Illustration: Ryan Snook
Local duffers itching to hit the fairways after the long winter are in luck. Not only does Chicago boast more public golf courses than any other city in the country; it offers relative bargains as well. The median peak greens fee for 18 holes at local public courses is $46.
That’s higher than the national average of $34 but nowhere near the priciest-$135 in Las Vegas and $95 in Honolulu, according to the National Golf Foundation. Area income levels, local real-estate costs, and tourist dollars drive these fees, says Jim Kass, the foundation’s research director, with the highest found in cities with the priciest land values and the largest number of tourist golfers.
Tips for getting the most birdie for your buck? First, forgo the local private courses, where initiation fees can run from $20,000 to $100,000 and monthly dues add to the tab, says Pat Dorgan, a local golf pro. Instead, he says, check out the city-owned public courses, such as the Sydney R. Marovitz Golf Course on the North Side lakefront, or the South Side’s Jackson Park Golf Course, where daily fees can be as low as $16 a round. “Bring clubs, balls, and a little bit of money and get in line,” says Dorgan. Also check for incentives and discounts offered by local courses. “It’s a good time to be a golfer, particularly in areas with a lot of supply, like Chicago,” says Kass. It typically takes five hours to play 18 holes, so even at Chicago’s median peak price of $46, you’re paying only $9 an hour-"about the same as the cost to go bowling,” Kass says.
|Most expensive public golf courses*||Least expensive public golf courses*|
|1. Las Vegas: $135||1. Minot, N.D.: $20|
|2. Honolulu: $95||2. Monroe, La.: $21.65|
|3. Palm Springs: $89||3. Glendive, Mont.: $21.75|
|4. Monterey-Salinas, Calif.: $75||4. Juneau, Alaska: $22|
|5. Bend, Ore.: $74||5. Meridian, Miss.: $22.50|
|25. Chicago: $46|
*Median peak greens fees for 18 holes, 2005
Source: National Golf Foundation
Beer drinking is practically a civic pastime in Chicago-46 percent of local respondents, a touch more than the national average, said they’d had a beer in the past 30 days, according to a recent Scarborough Research survey. Despite the city’s blue-collar image, locals like to quaff the pricier stuff, with approximately 26 percent claiming to have drunk an imported beer in the past 30 days-well above the national average of 20 percent. The import figure may get a boost on St. Patrick’s Day. At Fadó Irish Pub in River North, for example, draft beers-80 percent of which are imports-typically make up 46 percent of sales, says Kieran Aherne, the general manager. But on St. Patrick’s Day the figure jumps to 52 percent. It’s no surprise what the favorite is: Guinness stout, which runs $5.50 for a 20-ounce pint.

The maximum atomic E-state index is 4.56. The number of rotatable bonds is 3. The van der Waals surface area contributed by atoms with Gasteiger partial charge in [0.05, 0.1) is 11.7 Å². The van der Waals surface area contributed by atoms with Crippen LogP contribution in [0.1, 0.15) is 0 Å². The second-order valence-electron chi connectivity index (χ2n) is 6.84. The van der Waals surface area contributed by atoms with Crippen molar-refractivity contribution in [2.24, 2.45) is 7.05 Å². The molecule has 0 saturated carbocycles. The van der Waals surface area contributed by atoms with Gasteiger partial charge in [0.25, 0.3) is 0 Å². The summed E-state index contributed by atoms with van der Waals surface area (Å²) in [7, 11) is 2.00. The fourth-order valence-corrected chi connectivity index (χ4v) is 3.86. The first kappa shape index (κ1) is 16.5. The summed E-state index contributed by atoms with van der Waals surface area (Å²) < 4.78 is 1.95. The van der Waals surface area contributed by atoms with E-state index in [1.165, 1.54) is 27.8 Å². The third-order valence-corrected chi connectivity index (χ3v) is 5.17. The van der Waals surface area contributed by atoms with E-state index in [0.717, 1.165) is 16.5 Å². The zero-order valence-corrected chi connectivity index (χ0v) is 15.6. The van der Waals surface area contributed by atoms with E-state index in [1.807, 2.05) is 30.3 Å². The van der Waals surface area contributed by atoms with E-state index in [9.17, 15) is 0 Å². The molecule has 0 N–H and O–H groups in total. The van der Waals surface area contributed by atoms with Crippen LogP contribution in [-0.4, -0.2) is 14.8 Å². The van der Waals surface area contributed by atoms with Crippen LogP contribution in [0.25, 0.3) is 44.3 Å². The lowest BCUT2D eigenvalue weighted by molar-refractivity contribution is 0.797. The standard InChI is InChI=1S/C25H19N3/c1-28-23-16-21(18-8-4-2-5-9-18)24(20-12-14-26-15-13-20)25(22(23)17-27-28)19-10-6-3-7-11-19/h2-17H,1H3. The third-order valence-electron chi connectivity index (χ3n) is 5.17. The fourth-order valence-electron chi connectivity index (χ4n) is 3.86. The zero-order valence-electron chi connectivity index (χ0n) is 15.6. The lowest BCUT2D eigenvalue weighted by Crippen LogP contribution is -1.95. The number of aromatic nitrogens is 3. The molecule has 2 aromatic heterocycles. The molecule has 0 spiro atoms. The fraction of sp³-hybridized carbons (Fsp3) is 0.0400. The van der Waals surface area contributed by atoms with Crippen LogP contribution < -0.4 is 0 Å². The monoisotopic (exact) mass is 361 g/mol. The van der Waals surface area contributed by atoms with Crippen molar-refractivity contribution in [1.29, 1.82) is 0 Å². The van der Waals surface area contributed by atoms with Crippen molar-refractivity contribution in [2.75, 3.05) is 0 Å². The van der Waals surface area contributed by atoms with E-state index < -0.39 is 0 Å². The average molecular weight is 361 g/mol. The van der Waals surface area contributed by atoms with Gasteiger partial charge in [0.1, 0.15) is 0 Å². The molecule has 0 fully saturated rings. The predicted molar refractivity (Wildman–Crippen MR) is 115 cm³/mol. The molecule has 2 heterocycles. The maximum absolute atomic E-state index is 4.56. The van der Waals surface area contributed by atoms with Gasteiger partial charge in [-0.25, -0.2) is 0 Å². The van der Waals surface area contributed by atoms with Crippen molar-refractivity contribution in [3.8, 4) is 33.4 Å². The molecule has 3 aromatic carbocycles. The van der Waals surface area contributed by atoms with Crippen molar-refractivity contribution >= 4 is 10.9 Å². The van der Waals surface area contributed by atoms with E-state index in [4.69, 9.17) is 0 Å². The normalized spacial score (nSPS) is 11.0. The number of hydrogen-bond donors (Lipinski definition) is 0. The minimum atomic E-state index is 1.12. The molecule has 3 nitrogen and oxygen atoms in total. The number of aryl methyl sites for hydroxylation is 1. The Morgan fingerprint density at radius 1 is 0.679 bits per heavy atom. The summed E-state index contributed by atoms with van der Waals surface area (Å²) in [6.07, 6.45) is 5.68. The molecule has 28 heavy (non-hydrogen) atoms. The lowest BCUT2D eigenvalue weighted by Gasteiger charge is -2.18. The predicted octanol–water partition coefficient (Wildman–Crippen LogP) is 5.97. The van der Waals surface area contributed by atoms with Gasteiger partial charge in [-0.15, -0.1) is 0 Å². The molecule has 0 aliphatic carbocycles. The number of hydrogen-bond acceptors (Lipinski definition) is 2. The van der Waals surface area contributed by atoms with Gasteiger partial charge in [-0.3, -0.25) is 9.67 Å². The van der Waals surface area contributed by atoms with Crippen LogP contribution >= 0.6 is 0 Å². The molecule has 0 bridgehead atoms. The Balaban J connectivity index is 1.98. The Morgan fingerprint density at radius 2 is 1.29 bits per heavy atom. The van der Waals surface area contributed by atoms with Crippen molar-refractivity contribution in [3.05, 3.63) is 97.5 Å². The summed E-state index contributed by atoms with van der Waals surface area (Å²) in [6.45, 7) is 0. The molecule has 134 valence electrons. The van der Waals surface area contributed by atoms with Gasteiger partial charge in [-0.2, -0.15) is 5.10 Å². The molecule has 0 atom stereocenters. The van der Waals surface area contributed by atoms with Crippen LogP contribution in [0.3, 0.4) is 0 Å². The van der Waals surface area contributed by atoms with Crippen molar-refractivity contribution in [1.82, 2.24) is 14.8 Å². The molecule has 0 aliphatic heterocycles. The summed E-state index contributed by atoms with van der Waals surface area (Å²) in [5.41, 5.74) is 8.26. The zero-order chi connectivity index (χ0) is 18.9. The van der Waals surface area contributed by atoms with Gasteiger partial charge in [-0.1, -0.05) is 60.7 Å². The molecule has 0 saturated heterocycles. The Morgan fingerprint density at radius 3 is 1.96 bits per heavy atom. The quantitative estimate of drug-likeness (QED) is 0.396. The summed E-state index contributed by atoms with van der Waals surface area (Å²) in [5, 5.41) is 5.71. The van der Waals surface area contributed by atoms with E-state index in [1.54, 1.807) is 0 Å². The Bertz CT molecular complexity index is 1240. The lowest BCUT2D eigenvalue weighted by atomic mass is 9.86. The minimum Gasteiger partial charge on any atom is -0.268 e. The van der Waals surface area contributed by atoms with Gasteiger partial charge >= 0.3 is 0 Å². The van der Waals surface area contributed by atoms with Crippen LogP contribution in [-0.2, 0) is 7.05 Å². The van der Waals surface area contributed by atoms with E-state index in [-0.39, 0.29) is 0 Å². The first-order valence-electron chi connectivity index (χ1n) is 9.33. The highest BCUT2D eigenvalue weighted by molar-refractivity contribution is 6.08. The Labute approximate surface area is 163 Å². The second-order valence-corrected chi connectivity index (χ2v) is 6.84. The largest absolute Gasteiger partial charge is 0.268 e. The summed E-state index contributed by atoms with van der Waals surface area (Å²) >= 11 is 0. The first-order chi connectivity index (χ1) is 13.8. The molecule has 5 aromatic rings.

Beer consumption, past 30 days*
|Any domestic light beer|
|Any domestic regular beer|
|Any imported beer|
|Any nonalcoholic beer|
*Source: Scarborough Research
Burning a Hole
Not only has it gotten tougher for smokers to find a public place to light up in Chicago, but they also get hit hard in the wallet. Chicago boasts the country’s third-highest cigarette taxes, with a combined city, county, and state tax of $2.66 a pack, pushing the average cost of a pack to about $5. Only smokers in New York City ($3) and Anchorage ($2.90) pay more cigarette taxes than do those in Chicago, according to the Campaign for Tobacco-Free Kids. Also making the list is Evanston, with the country’s sixth-highest taxes, at $2.30 a pack. Generally speaking, smokers are taxed the least in the Southern tobacco-growing states, where state cigarette taxes are minimal and city and county taxes are nearly nonexistent. (The lowest average price for a pack of cigarettes is around $2.60, including a factory price of $2.22 and a federal tax of 39 cents.)